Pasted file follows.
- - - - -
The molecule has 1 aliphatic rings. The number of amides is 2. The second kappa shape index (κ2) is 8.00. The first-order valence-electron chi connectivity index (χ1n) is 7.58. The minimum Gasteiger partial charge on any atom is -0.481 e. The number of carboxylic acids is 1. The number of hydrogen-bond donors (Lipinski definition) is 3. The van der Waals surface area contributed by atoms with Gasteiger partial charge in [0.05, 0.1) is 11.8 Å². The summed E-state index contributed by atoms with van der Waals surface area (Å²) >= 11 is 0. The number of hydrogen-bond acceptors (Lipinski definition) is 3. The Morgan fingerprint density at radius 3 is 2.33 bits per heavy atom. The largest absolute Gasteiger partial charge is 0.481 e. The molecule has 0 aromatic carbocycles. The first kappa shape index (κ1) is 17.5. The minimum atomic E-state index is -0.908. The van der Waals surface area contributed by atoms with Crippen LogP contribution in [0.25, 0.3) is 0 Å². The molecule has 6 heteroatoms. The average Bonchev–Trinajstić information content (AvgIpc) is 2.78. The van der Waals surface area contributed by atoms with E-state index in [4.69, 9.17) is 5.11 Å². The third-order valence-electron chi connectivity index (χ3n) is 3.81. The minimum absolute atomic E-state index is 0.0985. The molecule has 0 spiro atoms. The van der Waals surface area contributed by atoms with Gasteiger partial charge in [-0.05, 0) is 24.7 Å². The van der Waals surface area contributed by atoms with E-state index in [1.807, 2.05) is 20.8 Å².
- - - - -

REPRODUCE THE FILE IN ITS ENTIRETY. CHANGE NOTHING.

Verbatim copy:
The molecule has 1 aliphatic rings. The number of amides is 2. The second kappa shape index (κ2) is 8.00. The first-order valence-electron chi connectivity index (χ1n) is 7.58. The minimum Gasteiger partial charge on any atom is -0.481 e. The number of carboxylic acids is 1. The number of hydrogen-bond donors (Lipinski definition) is 3. The van der Waals surface area contributed by atoms with Gasteiger partial charge in [0.05, 0.1) is 11.8 Å². The summed E-state index contributed by atoms with van der Waals surface area (Å²) >= 11 is 0. The number of hydrogen-bond acceptors (Lipinski definition) is 3. The Morgan fingerprint density at radius 3 is 2.33 bits per heavy atom. The largest absolute Gasteiger partial charge is 0.481 e. The molecule has 0 aromatic carbocycles. The first kappa shape index (κ1) is 17.5. The minimum atomic E-state index is -0.908. The van der Waals surface area contributed by atoms with Crippen LogP contribution in [0.25, 0.3) is 0 Å². The molecule has 6 heteroatoms. The average Bonchev–Trinajstić information content (AvgIpc) is 2.78. The van der Waals surface area contributed by atoms with E-state index in [4.69, 9.17) is 5.11 Å². The third-order valence-electron chi connectivity index (χ3n) is 3.81. The minimum absolute atomic E-state index is 0.0985. The molecule has 0 spiro atoms. The van der Waals surface area contributed by atoms with Gasteiger partial charge in [-0.05, 0) is 24.7 Å². The van der Waals surface area contributed by atoms with E-state index in [1.807, 2.05) is 20.8 Å².